The United Nations has raised the alarm over the “horrible suffering” of refugees in Sudan, warning that the dire situation is only getting worse as more people are displaced.
More must be done to alleviate the suffering of the millions of people who have fled their homes to avoid the ongoing fighting in the country, Mamadou Dian Balde, the top regional official for the UN’s refugee agency (UNHCR) said.
According to a UN report, since a power struggle began in April between Sudanese army chief Abdel Fattah al-Burhan and the Rapid Support Forces (RSF) commander General Mohamed Hamdan Dagalo, thousands have been killed and millions more forced to flee from their homes.
“Six months and six million people forced to move, that’s an average of one million per month, it’s horrible suffering,” the top UN regional official told AFP.
He said 1.2 million have left the country, “very proud people who find themselves begging” and whose lives have been “totally disrupted.”
The UN official warned that while the world’s attention has been shifted to the Israeli war on Gaza, the number of people fleeing their homes in Sudan had started to rise again, as RSF forces advance toward Nyala, the country’s second city in the heart of Darfur.
Balde cited a cessation of fighting between the two sides as the top priority. Till now, attempts to put a binding ceasefire in place have failed, only resulting in brief and shaky truces.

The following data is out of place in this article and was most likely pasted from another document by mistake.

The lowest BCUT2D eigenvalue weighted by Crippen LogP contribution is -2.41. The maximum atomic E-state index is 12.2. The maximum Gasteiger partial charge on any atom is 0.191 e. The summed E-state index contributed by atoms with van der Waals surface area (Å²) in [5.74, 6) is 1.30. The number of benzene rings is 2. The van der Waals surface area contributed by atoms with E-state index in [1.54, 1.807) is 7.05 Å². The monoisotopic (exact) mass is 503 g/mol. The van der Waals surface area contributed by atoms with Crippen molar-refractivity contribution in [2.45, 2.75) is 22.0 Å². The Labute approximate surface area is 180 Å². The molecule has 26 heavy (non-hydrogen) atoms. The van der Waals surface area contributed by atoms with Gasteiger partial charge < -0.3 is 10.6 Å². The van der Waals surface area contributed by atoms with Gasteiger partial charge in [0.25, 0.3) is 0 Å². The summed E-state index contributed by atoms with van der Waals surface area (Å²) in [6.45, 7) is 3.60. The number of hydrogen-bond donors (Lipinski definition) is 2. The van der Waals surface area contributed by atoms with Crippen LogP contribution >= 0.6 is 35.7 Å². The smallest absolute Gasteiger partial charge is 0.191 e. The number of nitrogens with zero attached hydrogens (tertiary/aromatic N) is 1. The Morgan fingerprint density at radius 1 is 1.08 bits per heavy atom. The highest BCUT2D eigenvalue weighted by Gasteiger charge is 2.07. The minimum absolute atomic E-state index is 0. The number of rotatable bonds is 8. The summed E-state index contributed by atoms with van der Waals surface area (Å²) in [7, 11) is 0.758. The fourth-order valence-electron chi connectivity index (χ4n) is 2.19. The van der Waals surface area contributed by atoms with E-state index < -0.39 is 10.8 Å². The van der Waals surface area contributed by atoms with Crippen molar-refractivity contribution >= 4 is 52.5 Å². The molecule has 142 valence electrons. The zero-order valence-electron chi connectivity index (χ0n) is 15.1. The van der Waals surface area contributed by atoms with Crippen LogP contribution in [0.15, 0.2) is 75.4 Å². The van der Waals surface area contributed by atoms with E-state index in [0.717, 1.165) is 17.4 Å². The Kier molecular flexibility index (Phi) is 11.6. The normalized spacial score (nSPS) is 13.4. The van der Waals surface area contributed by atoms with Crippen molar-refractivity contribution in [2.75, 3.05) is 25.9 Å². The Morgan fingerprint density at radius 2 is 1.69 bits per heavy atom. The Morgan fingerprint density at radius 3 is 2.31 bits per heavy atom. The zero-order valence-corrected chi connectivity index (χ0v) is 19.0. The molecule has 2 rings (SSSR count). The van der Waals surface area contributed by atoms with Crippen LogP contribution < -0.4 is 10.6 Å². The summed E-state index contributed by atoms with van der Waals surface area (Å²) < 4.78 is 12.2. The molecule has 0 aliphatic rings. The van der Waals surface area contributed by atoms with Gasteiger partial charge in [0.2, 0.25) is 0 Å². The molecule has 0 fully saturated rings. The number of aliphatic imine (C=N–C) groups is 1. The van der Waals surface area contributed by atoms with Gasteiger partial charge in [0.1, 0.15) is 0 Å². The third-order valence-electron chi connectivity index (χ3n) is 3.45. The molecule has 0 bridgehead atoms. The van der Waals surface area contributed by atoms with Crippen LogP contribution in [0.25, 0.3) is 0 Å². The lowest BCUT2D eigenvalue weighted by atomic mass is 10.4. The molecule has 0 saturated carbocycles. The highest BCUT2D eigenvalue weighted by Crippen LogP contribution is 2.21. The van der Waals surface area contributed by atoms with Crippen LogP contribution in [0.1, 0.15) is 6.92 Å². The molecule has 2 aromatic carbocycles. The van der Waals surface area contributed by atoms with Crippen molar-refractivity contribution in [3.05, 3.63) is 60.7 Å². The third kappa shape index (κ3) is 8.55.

He reminded that extending aid to those affected by the war was also important. “We must alleviate the suffering (of refugees) by providing resources to these people whose numbers are only increasing,” he added.
The UN’s humanitarian response plan in August called for around $1bn in finances, expecting the number of refugees to rise to about 1.8mn people by the end of 2023.
Until now, the UN relief plan has only received 38 percent of the funding required, while “the needs are growing,” the UN official noted, adding, “We need to create new camps, because the populations are at the border” and in “extremely miserable conditions …. We want development. We have to invest in these places because if we only give support to refugees, it will create tensions and tensions can translate into violence.”
Another UN official in the region, Dominique Hyde, said on social media on Thursday that “10,000 people seeking safety have arrived in the last three days.”
In related news, images posted online on Saturday showed the strategic Shambat Bridge, which crosses the White Nile connecting Khartoum’s sister cities of Khartoum North and Omdurman, had collapsed. The army and the rivaling RSF paramilitary forces each blamed the other side for the collapse of the bridge.
The army said, “The rebel militia destroyed the Shambat Bridge early this morning… adding a new crime to their record.”
On the other side, the RSF claimed, “The Burhan terrorist militia… destroyed the Shambat Bridge this morning, thinking that they could defeat our brave forces.”
According to local sources, the paramilitary forces had been allegedly using the Shambat Bridge as a route for sending supplies to their troops.
Meanwhile, fresh peace talks between Sudan’s two fighting sides resumed in late October in Jeddah, Saudi Arabia.
However, millions of people across the country are running out of food and the nation is on the brink of famine, according to the UN.
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